Australian Financial Review
Australia's greatest foreign policy challenge – how to deal with a powerful China threatening to eclipse the US in the region – has morphed into. Check out 11 of his most memorable quotes about politics and life. Hostility towards China distorted Australia's international affairs for 20 years until , bipartisan relations with our region and the world, unmatched in Australian history. China is Australia's top trading partner, but their relationship is preparing laws to ban foreign political donations and better disclose links.
Prime Minister Malcolm Turnbull is due to visit China later this year, but the trip "will not be necessary", the paper declared blithely.
Malcolm Turnbull insists he has a good relationship with China and its leader, President Xi Jinping centre. Malcolm Turnbull China could also cut off trade with Australia — perhaps by freezing imports of wine and beef.
Of course, if China really wanted to use economic coercion, then it could inflict massive pain on Australia. Restricting the flow of Australian iron ore to China — or the stream of Chinese tourists and students to Australia — would have enormous ramifications.
But Beijing has taken none of these steps, and there's no concrete evidence it's seriously contemplating them.
Australia's Relations with China: What's the Problem? – Parliament of Australia
So far the signs of displeasure — a go-slow on diplomatic exchanges, public scoldings — are largely symbolic. And while the Global Times is a state-owned newspaper, it's best to think of it as a weapon, not a window into the deliberations of China's top leaders.
Fergus Ryan from the Australian Strategic Policy Institute says the Chinese Government uses the Times to create uncertainty and shape behaviour in English-speaking countries. Threats are cheap to make, but they can shape behaviour effectively. As Fergus Ryan puts it — "if they can get the message across in this way, then perhaps they won't have to resort to pulling those levers.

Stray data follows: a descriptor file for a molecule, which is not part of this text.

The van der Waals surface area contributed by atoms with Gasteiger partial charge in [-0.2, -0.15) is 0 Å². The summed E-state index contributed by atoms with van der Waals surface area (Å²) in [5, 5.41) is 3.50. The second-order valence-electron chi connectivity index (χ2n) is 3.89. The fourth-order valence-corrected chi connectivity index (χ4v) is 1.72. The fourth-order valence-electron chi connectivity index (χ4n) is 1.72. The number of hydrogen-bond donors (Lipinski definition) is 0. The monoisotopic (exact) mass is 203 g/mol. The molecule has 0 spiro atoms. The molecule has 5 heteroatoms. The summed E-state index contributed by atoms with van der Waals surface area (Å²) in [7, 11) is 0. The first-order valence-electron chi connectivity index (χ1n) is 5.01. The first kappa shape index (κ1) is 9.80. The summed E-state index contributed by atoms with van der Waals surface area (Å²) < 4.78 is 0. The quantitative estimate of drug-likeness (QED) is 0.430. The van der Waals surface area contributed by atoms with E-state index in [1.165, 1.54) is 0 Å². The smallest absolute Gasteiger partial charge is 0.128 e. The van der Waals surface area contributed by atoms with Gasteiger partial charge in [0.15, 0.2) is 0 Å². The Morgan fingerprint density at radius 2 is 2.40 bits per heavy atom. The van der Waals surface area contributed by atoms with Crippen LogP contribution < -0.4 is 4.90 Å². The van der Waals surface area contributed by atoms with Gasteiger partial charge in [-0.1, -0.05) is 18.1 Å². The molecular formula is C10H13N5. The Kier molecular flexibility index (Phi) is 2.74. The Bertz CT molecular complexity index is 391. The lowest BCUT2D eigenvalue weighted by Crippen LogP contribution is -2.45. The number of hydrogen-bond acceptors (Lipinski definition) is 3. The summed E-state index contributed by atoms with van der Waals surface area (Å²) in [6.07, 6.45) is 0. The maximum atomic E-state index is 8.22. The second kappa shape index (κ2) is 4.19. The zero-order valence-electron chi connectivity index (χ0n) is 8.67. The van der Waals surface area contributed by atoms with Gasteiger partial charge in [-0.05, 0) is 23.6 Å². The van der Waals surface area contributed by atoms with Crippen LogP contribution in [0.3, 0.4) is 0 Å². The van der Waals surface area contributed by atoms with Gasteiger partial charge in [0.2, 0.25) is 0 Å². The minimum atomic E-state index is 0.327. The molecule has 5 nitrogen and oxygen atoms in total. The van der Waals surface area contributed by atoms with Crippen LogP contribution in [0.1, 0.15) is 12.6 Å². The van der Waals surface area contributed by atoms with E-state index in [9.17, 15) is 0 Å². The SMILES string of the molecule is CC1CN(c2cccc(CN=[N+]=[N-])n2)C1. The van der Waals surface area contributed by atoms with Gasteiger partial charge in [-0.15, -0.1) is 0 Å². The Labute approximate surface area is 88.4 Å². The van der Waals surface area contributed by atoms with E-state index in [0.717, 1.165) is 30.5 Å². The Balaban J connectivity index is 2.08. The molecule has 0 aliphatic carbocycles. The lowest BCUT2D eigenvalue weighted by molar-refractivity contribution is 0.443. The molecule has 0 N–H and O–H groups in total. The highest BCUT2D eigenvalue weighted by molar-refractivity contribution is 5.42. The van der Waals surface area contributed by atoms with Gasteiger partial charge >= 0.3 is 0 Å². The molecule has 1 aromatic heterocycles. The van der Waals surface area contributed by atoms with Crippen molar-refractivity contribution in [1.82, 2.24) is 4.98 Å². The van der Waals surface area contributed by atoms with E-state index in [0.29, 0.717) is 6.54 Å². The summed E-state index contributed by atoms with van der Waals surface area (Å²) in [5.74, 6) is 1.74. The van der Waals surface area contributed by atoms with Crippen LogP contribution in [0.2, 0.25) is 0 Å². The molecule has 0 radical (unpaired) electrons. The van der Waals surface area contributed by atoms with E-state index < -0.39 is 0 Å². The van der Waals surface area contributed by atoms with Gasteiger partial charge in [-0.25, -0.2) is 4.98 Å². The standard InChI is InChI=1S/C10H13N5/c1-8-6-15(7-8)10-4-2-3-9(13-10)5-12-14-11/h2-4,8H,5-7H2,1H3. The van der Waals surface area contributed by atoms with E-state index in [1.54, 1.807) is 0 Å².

And despite the Prime Minister's bland assurance Wednesday morning that "we have a good, frank relationship with China", the reality is our leaders are facing rapidly sharpening choices.
Pollies, spy chief sound the alarm Two recent speeches to Parliament — one explosive, the other humdrum — capture the conundrum neatly. When Andrew Hastie got to his feet in the Federation Chamber on Wednesday evening, he didn't mince his words.
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The chair of the powerful Intelligence and Security Committee laid out a truth which is universally acknowledged — but rarely voiced — in Canberra: We are watching the rise of authoritarian states. Those states are conducting foreign interference operations across Western democracies. In Australia, it is clear that the Chinese Communist Party is working to covertly interfere with our media, our universities and also influence our political processes and public debates.
You can see why. It's an unpalatable reality.
Find out what's happening in the world as it unfolds. CNN Antagonistic statements by top media and political figures in Australia and China have undermined attempts by Canberra to rebuild its relationship with Beijing after months of diplomatic tension. Chinese state media tabloid Global Times, known for its hawkish statements on government policy, said in an editorial Wednesday a planned visit by Australian Prime Minister Malcolm Turnbull should be postponed "to make Australia pay for its arrogant attitudes.
Australia-China relations hit a decade low
For example, it will not be necessary for the Australian Prime Minister to visit China this year. In fact, he could visit a few years later," the editorial said, adding ministerial visits could also be postponed.
Turnbull said in a press conference last week he would be visiting China "later in the year. Read More Hastie made the claims in federal parliament, under the protection of parliamentary privilege, which allows politicians to make potentially defamatory comments with legal immunity. The provocative statements won't help improve Australia-China relationswhich have deteriorated since Canberra proposed new anti-foreign interference laws that China believes are aimed at Beijing.
Speaking to reporters at an event on Wednesday, Australian Prime Minister Malcolm Turnbull claimed the relationship between the two countries was solid. When both were asked about the meeting afterward, there were stark differences in their interpretation of the discussion.